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Re: PDFs that read one word per line

for

From: Monir ElRayes
Date: Jan 28, 2010 4:15AM


On 28 Jan 2010, at 5:30 AM, Mark Magennis wrote:

> Correctly structured and fully tagged PDFs are typically NOT as accessible
as an equivalent HTML
> document.

This is because in most cases these PDFs are not truly properly structured.
The problem is simply this: Making PDF accessible is much harder to do
manually (i.e. using just Acrobat) than HTML. Hence the large number of
non-accessible PDFs out there. This is due to the fact that PDF is
inherently a much more complex format than HTML. People confuse this with
the PDF format not being capable of providing the same level of support for
accessibility as HTML. Using the right tools, PDF files, including those
containing complex data tables, can be read correctly using Screen Readers
and the Read Out Loud feature of Acrobat.

My company develops software tools for HTML and PDF accessibility and I can
tell you that our experience, based on remediating tens of thousands of
PDFs, is that PDF can be made as accessible to end users as HTML when the
right tools are used. Granted that most PDFs out there are not accessible
and there is lots of confusion and frustration due to the difficulty of the
task (when done manually).

Cheers,
Monir

-----Original Message-----
From: <EMAIL REMOVED>
[mailto: <EMAIL REMOVED> ] On Behalf Of Mark Magennis
Sent: January-28-10 5:30 AM
To: WebAIM Discussion List
Subject: Re: [WebAIM] PDFs that read one word per line


On 26 Jan 2010, at 15:54, Monir ElRayes wrote:

> Once remediated, a PDF document is typically as accessible as an
> equivalent HTML document.

Only if you are in a closed space (e.g. a company Intranet) where you
can guarantee what assistive technologies users (your employees) have
available to them. Or if your definition of "accessible" doesn't
relate to real users and their real situations. For PDFs on public
websites, your statement is false. Correctly structured and fully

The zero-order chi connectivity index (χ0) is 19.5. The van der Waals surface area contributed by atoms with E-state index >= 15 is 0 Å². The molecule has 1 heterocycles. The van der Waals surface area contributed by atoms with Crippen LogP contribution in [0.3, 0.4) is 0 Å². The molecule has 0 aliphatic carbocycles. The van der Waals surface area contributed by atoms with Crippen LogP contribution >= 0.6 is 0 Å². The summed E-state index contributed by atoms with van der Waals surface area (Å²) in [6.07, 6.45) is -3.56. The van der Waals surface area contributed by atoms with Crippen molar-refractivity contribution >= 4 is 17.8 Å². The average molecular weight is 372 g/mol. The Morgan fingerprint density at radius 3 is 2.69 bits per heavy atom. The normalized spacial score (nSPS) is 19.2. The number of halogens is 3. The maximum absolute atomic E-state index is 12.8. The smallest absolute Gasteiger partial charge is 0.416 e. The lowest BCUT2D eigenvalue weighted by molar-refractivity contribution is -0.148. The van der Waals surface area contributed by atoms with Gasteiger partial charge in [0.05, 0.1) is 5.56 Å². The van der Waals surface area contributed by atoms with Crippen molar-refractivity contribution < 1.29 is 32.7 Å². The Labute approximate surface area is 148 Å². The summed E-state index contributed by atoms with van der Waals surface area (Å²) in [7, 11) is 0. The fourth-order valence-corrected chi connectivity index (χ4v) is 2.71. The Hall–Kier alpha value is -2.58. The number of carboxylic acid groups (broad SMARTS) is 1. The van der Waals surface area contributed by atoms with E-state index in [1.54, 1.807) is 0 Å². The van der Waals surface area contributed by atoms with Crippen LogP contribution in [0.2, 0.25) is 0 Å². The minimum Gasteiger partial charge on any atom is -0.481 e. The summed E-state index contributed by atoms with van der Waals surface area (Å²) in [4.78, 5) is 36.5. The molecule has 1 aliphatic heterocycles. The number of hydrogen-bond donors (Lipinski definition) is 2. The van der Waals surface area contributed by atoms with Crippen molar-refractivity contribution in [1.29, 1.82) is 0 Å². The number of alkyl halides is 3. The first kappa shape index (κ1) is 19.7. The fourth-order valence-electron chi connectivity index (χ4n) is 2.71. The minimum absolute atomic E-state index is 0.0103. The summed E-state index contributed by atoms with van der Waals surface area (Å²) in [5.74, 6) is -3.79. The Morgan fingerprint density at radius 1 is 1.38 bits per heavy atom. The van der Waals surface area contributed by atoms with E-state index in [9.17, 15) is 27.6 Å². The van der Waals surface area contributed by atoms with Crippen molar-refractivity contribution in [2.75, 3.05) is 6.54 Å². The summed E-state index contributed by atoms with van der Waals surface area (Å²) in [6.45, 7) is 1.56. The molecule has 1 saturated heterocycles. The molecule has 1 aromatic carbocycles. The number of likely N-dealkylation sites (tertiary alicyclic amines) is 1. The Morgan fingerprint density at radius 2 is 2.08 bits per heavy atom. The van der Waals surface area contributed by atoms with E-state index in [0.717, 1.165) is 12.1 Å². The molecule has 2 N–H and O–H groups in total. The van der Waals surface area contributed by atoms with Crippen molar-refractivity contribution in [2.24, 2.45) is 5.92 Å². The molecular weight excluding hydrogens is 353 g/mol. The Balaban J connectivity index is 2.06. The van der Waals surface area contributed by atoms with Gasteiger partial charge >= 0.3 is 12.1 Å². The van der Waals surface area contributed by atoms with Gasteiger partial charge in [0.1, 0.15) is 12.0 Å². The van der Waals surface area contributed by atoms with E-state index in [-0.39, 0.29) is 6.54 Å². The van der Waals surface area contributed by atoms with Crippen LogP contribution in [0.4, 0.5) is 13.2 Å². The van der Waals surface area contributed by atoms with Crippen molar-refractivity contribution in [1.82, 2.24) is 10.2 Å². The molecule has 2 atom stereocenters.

tagged PDFs are typically NOT as accessible as an equivalent HTML
document.

For real world accessibility, you have to embrace the notion of
"accessibility support", which is the extent to which users' assistive
technologies can read and interact with a given type of content (e.g.
an image or an interactive form) in a given format (e.g. HTML or PDF).
PDF does not have the same level of accessibility support as HTML
does. The use of PDF for types of content other than plain text is not
as well supported by assistive technologies as the use of HTML for the
same types of content. For example, you can create an interactive
application form in HTML which can be read and filled in using just
about any assistive technology. But the same form in a PDF may not
work with older assistive technologies which many people with
disabilities still have. In Ireland, for example, we estimate that
about 65% of JAWS screen reader users have versions 5 to 7. If they
had the latest version, JAWS 11, then they would be able to fill in
the PDF version of the form as easily as the HTML version. But they
don't. So even a correctly structured and fully tagged PDF on a public
website will not have the same level of real world accessibility as a
correctly marked up HTML version, if it uses types of content that are
less accessibility supported.

Mark


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